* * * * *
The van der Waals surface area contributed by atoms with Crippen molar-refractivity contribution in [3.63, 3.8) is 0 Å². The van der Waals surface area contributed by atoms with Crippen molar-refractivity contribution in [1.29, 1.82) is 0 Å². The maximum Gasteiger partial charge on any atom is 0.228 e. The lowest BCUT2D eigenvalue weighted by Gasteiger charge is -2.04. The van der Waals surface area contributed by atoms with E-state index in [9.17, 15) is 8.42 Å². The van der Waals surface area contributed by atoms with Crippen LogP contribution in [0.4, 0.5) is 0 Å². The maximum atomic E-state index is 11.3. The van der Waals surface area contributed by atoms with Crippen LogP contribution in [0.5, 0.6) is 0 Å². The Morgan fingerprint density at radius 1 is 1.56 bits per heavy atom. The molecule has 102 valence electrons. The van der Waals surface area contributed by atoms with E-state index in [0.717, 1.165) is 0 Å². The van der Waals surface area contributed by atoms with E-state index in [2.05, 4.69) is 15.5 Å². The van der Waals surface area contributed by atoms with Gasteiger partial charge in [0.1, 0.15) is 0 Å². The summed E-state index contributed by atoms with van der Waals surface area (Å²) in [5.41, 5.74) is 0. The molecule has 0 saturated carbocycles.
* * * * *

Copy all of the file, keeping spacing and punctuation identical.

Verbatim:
The van der Waals surface area contributed by atoms with Crippen molar-refractivity contribution in [3.63, 3.8) is 0 Å². The van der Waals surface area contributed by atoms with Crippen molar-refractivity contribution in [1.29, 1.82) is 0 Å². The maximum Gasteiger partial charge on any atom is 0.228 e. The lowest BCUT2D eigenvalue weighted by Gasteiger charge is -2.04. The van der Waals surface area contributed by atoms with E-state index in [9.17, 15) is 8.42 Å². The van der Waals surface area contributed by atoms with Crippen LogP contribution in [0.4, 0.5) is 0 Å². The maximum atomic E-state index is 11.3. The van der Waals surface area contributed by atoms with Crippen LogP contribution in [0.5, 0.6) is 0 Å². The Morgan fingerprint density at radius 1 is 1.56 bits per heavy atom. The molecule has 102 valence electrons. The van der Waals surface area contributed by atoms with E-state index in [0.717, 1.165) is 0 Å². The van der Waals surface area contributed by atoms with E-state index in [2.05, 4.69) is 15.5 Å². The van der Waals surface area contributed by atoms with Gasteiger partial charge in [0.1, 0.15) is 0 Å². The summed E-state index contributed by atoms with van der Waals surface area (Å²) in [5.41, 5.74) is 0. The molecule has 0 saturated carbocycles.